Morning Keynote: Open Leadership is the New Social Order

Charlene Li, the founder of Altimeter Group and author of “Open Leadership” opened the DIGIDAY:SOCIAL conference with a discussion on how companies must be more open with their customers.  According to Li, open leadership is “having the confidence and humility to give up the need to be in control while inspiring commitment from people to accomplish goals.”

Li described ten elements of openness, organized in two areas:

Information sharing

  • Explaining
  • Updating
  • Conversing
  • Open Mic
  • Crowdsourcing
  • Platforms

Decision making

  • Centralized
  • Democratic
  • Consensus
  • Distributed

Levels of openness can be demonstrated by the depth of communication in the social media space.  Li described a socialgraphic pyramid with five activities, and she enumerated what percentages of participants take these actions:

Curating               <1%

Producing            26%

Commenting      34%

Sharing                 63%

Watching             78%

Li described four goals that define an open strategy.  The most important is the willingness to learn.  This is necessary for the remaining three goals: dialog, support, and innovate.

She used a 2×2 matrix, with axes along optimism and collaboration to determine four open leadership types:

  • Cautious Tester (Collaborative, Pessimist)
  • Worried Skeptic (Independent, Pessimist)
  • Transparent Evangelist (Independent, Optimist)
  • Realist Optimist (Collaborative, Optimist)

Li then listed four steps through which a company can improve their open leadership:

1.       Align openness with strategic goals (chose a goal upon which to focus)

2.       Prepare your organization (have a triage map)

3.       Understand the value (look at customer lifetime value)

4.       Prepare for failure (Google’s mantra: “Fail fast, fail smart”)

In order to achieve open leadership, it’s critical to focus on relationships, not technologies (or as I like to say, keep the social in social media!)

Keynote Panel – Putting Your Money Where Their Mouths Are: Resources and Results in Social Media

In order to help answer the question “what’s my ROI?”, a panel discussed how companies are spending on social media, how and what they are measuring, and what executives expect to get out of social media.

Tom Gerace, Founder and CEO of Gather.com (moderator)

Mike Lazerow, CEO of Buddy Media

Leslie Hall, President of ICED Media

Sean Mahoney, Client Services at Facebook

Gerace opened with an anecdote that described how value (in his story’s case, spending at a restaurant) can be easily created from a social recommendation.  Mahoney believes that social media is not much different than word-of-mouth marketing, just at scale.  The value is based on one-to-one dialogues between brands and consumers, much like consumers communicate with one another.  He described Starbuck’s investment in using Facebook as a platform as a marketing tool, to communicate their promotions on an always-on model.  They could track, for example, how on-going pastry sales benefitted from a “Free Pastry Day” advertised on Facebook.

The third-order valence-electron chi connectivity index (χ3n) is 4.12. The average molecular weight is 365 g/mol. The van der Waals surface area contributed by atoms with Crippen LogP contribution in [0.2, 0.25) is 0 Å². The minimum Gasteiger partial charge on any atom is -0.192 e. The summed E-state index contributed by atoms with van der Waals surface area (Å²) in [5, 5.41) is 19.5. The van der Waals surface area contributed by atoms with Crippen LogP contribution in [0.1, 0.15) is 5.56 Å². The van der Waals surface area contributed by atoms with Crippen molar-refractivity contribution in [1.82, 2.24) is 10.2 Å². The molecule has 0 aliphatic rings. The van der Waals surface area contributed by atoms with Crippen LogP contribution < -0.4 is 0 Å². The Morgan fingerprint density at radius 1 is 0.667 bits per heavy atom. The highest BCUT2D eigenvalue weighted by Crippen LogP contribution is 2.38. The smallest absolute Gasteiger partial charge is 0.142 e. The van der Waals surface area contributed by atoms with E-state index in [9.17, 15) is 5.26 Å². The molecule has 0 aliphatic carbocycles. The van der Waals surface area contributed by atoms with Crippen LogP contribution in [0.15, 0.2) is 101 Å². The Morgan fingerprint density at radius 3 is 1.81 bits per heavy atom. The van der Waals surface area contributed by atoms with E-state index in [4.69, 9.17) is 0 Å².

Hall agreed that identifying objectives up front in critical, whether it’s brand awareness or driving sales.  The customer must have the discipline to continue to track its activities.  She notes that monitoring is required to understand what will drive sales, as click-through rates and conversion rates are not always aligned.  Lazerow doesn’t believe that social media tracking is identical to traditional internet tracking, because new tools with a better ability to enter a dialogue at scale are being introduced all the time (e.g., Facebook).  Companies can now activate 500 million users by marketing through Facebook.

Brands on Facebook count fans, according to Hall.  It’s critical how to understand how a fan will react to an ad versus how an unaffiliated individual will react.  She recommends investing in the growth of a fan page so that a company has a set of fans to activate when they post a promotion or information through a status update.  Every brand need to find their own voice, according to Mahoney.  They need to determine what number of fans they want to attract and how they want to use them.

Creative content for social media may be owned by a brand or an agency partner.  The key is to include social at the foundation.  For the first time, Hall shared, brands are thinking about how their content will look on blogs, Facebook, or the like.  Lazerow notes that sometimes the best content on a social media site isn’t traditional creative content.  Brands can create engagement inexpensively by asking questions of their fans and customers.  In regard to a question on spend, Lazerow notes that Facebook is not just a marketing channel for social, but THE marketing channel.  If your brand is not advertising there, then you’re not maximizing your ability to scale.  Gerace closed with the thought that social media cascades whether you start with two users or two thousands.  Therefore it’s critical that a brand push to develop a base of fans or followers.

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